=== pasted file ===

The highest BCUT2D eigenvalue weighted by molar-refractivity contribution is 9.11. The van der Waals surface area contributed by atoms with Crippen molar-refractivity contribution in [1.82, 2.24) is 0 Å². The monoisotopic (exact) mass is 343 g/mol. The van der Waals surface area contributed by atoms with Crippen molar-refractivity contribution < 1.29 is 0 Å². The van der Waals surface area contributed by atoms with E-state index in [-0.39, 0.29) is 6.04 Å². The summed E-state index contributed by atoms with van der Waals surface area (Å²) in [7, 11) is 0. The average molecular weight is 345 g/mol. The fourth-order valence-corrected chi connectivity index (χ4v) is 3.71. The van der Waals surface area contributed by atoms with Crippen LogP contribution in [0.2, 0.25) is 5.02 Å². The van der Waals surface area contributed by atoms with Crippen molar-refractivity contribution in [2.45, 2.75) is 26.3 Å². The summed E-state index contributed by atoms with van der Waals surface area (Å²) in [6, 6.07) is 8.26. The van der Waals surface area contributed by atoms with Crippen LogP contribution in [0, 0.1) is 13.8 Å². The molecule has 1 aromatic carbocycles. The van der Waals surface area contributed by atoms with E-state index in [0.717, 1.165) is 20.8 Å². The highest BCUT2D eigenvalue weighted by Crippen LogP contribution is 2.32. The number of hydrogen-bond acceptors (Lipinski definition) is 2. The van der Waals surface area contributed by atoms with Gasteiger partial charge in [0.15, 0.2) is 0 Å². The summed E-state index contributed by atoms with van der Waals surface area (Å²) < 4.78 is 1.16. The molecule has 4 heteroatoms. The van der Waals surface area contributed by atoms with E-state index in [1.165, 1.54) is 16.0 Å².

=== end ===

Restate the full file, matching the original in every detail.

The highest BCUT2D eigenvalue weighted by molar-refractivity contribution is 9.11. The van der Waals surface area contributed by atoms with Crippen molar-refractivity contribution in [1.82, 2.24) is 0 Å². The monoisotopic (exact) mass is 343 g/mol. The van der Waals surface area contributed by atoms with Crippen molar-refractivity contribution < 1.29 is 0 Å². The van der Waals surface area contributed by atoms with E-state index in [-0.39, 0.29) is 6.04 Å². The summed E-state index contributed by atoms with van der Waals surface area (Å²) in [7, 11) is 0. The average molecular weight is 345 g/mol. The fourth-order valence-corrected chi connectivity index (χ4v) is 3.71. The van der Waals surface area contributed by atoms with Crippen LogP contribution in [0.2, 0.25) is 5.02 Å². The van der Waals surface area contributed by atoms with Crippen molar-refractivity contribution in [2.45, 2.75) is 26.3 Å². The summed E-state index contributed by atoms with van der Waals surface area (Å²) in [6, 6.07) is 8.26. The van der Waals surface area contributed by atoms with Crippen LogP contribution in [0, 0.1) is 13.8 Å². The molecule has 1 aromatic carbocycles. The van der Waals surface area contributed by atoms with E-state index in [0.717, 1.165) is 20.8 Å². The highest BCUT2D eigenvalue weighted by Crippen LogP contribution is 2.32. The number of hydrogen-bond acceptors (Lipinski definition) is 2. The van der Waals surface area contributed by atoms with Gasteiger partial charge in [0.15, 0.2) is 0 Å². The summed E-state index contributed by atoms with van der Waals surface area (Å²) < 4.78 is 1.16. The molecule has 4 heteroatoms. The van der Waals surface area contributed by atoms with E-state index in [1.165, 1.54) is 16.0 Å².